(Updates to clsoe)
* HSI down 1 pct, Shanghai Comp down 1.7 pct
* Turnover slumps on both bourses
* Chinese oil majors weaker on lower oil prices
* Growth-sensitive sectors take a beating in Shanghai
By Clement Tan
HONG KONG, Jan 16 (Reuters) - Shares in Hong Kong and China fell on Monday, with the Shanghai index posting its fourth-straight losing session, as investors took profits on recent outperformers and awaited economic data from China that could give clues on further policy easing.
The broader Hang Seng Index declined 1 percent, while the China Enterprises Index of the top Chinese listings in the territory fell 1.4 percent after surging 6.5 percent last week.
The Shanghai Composite Index lost 1.7 percent,
Turnover slipped 35 and 27 percent from Friday in Shanghai and Hong Kong, respectively, and could stay low going into the long Chinese New Year holiday next week, traders said.
China will release data on Tuesday that is expected to show economic growth moderated further in the fourth quarter to an annual 8.7 percent, according to a Reuters poll. Beijing will also release December industrial output, investment and retail sales figures.
“We are waiting for GDP for fresh direction. If it comes in lower than expected, it’s going to boost hopes of easing, but any lift from that is likely to be short term,” said Jackson Wong, Tanrich Securities’ vice-president of equity sales.
The Hang Seng Index finished near the bottom of a narrow 85-point range on Monday, supported at 19,000 after being failing to breach resistance levels of around 19,242 last week.
Its near down-side target is seen at about 18,858, the level at which it closed on Jan. 9 before jumping last week.
PetroChina Co Ltd, which closed at the highest since early August in Hong Kong on Friday, slipped 0.9 percent. CNOOC Ltd declined 1.6 percent, while China Petroleum & Chemical Corp (Sinopec) lost 2.5 percent.
Also weighing on resources stocks were lower commodities prices, on fears that mass sovereign debt rating cuts by Standard & Poor’s could further aggravate euro zone funding difficulties and further dampen global growth.
All three Chinese oil majors were key drivers of the Hang Seng Index’s strong start to the year, largely on the back of rising oil prices from rising tensions on oil supply associated with Iran sanctions.
Bucking the weaker sentiment on the day was Warren Buffett-backed Chinese automaker BYD Co Ltd.
Its H-share listing rose for a sixth-straight session, jumping 4.8 percent to the highest since Aug. 15 in volume more than three times its 30-day average.
Investors were pouring back into the stock in anticipation that it could benefit from a new policy supporting production of environmentally-friendly cars, analysts said.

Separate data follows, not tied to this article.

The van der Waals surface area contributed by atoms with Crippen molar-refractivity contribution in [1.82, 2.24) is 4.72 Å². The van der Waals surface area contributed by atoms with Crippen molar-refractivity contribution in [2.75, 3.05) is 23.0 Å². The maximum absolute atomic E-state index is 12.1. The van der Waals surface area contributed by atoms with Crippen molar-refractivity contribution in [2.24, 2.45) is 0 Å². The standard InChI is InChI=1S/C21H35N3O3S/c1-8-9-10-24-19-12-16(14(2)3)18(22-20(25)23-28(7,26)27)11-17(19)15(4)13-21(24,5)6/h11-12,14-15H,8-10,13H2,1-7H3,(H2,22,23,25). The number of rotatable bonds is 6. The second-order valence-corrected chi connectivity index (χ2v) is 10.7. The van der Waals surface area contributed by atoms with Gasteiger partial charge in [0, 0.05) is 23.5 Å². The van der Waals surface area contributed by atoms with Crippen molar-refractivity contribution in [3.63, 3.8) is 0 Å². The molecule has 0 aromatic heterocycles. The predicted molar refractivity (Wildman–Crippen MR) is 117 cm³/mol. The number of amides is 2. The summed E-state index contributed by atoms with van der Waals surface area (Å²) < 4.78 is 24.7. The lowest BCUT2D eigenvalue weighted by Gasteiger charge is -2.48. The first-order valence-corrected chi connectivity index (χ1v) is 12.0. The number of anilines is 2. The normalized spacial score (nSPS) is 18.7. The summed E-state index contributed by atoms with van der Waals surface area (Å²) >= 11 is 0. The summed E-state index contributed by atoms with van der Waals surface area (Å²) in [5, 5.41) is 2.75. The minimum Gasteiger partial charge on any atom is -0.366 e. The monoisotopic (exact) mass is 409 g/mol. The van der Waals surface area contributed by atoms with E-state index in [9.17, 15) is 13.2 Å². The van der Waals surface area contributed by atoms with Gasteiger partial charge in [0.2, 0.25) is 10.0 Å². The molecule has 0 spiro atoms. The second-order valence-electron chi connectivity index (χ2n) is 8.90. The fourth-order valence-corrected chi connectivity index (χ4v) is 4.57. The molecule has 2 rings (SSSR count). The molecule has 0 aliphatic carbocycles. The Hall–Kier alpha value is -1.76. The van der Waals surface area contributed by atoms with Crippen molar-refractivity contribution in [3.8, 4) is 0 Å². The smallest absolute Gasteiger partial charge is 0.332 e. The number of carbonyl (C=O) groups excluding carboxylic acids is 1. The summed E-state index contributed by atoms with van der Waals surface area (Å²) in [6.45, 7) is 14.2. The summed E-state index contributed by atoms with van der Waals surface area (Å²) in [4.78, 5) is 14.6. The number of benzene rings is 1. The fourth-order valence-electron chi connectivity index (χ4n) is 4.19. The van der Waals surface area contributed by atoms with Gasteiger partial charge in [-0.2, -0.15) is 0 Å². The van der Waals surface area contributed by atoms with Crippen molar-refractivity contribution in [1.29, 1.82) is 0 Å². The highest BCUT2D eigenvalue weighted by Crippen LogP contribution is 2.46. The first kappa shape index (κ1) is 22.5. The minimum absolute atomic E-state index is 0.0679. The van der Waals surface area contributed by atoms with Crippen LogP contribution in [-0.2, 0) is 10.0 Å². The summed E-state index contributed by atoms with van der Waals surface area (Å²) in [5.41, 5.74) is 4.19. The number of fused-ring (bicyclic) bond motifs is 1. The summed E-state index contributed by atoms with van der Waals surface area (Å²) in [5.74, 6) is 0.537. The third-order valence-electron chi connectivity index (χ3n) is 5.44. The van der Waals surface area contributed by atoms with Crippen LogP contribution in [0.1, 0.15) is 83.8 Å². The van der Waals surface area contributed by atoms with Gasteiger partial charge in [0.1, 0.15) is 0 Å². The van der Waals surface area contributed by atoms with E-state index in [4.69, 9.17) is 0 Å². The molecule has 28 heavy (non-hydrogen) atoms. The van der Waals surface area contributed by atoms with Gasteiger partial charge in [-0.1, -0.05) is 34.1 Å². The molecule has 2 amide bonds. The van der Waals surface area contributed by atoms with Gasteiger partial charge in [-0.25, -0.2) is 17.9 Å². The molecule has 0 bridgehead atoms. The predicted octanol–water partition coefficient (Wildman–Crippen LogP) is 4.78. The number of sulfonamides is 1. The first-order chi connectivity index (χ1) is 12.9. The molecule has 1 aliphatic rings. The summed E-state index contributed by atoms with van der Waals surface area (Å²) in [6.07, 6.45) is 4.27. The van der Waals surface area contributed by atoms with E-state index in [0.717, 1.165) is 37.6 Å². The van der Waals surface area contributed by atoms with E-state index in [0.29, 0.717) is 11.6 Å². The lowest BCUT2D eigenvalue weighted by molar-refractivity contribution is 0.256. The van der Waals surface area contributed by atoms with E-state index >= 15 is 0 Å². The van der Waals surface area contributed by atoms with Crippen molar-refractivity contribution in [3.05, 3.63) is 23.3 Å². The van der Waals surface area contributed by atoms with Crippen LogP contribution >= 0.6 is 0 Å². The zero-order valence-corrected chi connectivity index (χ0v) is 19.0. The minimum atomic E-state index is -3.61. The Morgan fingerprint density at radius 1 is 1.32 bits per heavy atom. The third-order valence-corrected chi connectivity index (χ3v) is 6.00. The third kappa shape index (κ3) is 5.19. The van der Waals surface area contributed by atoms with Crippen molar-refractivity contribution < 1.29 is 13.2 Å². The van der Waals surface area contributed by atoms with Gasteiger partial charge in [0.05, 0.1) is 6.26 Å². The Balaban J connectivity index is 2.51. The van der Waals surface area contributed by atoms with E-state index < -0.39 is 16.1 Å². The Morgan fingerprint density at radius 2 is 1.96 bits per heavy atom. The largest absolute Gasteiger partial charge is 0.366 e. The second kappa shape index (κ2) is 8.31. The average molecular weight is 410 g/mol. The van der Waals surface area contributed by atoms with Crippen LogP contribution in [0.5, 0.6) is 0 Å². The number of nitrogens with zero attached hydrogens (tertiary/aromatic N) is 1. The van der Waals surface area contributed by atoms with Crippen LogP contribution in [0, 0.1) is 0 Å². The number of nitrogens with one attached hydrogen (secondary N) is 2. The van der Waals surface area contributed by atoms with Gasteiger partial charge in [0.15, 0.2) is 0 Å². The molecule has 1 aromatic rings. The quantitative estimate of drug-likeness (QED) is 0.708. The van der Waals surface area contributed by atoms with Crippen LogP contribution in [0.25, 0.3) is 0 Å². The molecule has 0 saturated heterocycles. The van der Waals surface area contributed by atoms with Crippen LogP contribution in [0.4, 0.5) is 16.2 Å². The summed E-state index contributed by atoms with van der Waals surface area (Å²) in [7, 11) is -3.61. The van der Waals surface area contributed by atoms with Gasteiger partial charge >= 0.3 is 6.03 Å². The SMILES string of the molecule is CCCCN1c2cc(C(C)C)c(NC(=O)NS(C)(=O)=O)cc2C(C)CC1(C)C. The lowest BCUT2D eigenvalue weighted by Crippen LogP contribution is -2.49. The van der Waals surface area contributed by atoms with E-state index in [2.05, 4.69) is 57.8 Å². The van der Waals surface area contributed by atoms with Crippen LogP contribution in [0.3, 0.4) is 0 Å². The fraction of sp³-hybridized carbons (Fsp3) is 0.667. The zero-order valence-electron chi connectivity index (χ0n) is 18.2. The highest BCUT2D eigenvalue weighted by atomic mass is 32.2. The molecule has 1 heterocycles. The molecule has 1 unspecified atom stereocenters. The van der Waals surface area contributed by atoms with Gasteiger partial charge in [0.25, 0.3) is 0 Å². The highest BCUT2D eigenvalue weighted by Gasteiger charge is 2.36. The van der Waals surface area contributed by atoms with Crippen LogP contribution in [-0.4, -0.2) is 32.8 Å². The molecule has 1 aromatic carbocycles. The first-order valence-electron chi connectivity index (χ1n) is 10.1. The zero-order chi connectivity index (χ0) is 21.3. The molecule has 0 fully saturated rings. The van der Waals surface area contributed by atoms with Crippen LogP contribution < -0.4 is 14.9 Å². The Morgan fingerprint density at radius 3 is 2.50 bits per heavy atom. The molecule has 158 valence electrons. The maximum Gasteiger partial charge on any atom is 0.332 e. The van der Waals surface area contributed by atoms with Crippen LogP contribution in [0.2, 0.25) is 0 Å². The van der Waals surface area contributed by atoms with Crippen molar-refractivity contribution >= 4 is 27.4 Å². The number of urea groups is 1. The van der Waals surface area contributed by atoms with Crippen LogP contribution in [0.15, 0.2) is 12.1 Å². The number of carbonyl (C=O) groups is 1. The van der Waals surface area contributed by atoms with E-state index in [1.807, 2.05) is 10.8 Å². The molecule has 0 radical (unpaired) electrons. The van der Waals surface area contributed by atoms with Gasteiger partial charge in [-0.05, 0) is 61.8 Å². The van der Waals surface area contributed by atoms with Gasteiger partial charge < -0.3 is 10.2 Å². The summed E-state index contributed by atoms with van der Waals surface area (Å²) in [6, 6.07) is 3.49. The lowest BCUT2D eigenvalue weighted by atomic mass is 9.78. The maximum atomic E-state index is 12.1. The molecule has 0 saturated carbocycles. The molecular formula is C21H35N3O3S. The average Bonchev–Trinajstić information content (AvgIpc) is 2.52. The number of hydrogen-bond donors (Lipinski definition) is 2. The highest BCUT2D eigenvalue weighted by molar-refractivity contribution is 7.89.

The Shanghai Composite Index closed at 2,206.2, a touch below its 20-day moving average, after breaking below chart support seen at around 2,241 points, its level on Dec. 14 before losses accelerated.
PetroChina and Sinopec were among the top drags in Shanghai, slipping 1.1 percent apiece, but the growth-sensitive materials sector was a standout underperformer, with the Shanghai materials sub-index diving 3.6 percent.
Inner Mongolia Baotou Steel Rare Earth (Group) Hi-Tech Co Ltd (Baotou Steel) slumped 8.4 percent in more than twice its 30-day average volume, halving its gains from last week.
Kweichow Moutai Co Ltd lost 6 percent. It has led a slew of top liquor brands that have been standout outperformers in the last two years while the Shanghai Composite has lost 33 percent.
A-share turnover in Shanghai was at its lowest in 2012 to date, with a spike in China’s short-term money market rate to a six-month high suggesting money supply will remain tight heading into the Lunar New Year next week.
Turnover on mainland Chinese bourses fell 23.4 percent in 2011 from 2010, while the number of companies listed rose 13.5 percent over the same period, data from the China Securities Regulatory Commission (CSRC) showed on Monday.
Money supply has been crimped on the mainland partly due to Beijing’s tight monetary policy as it tries to rein in inflation. This has in turn made it difficult for companies to raise funds in the mainland, particularly small and medium-sized enterprises.
On Monday, the China securities regulator told the Asian Financial Forum in Hong Kong that there were plans to relax controls on overseas listings for Chinese companies, while pushing for an expansion of yuan-denominated shares in the offshore yuan market in the territory. (Additional reporting by Jason Subler in Shanghai; Editing by Kim Coghill)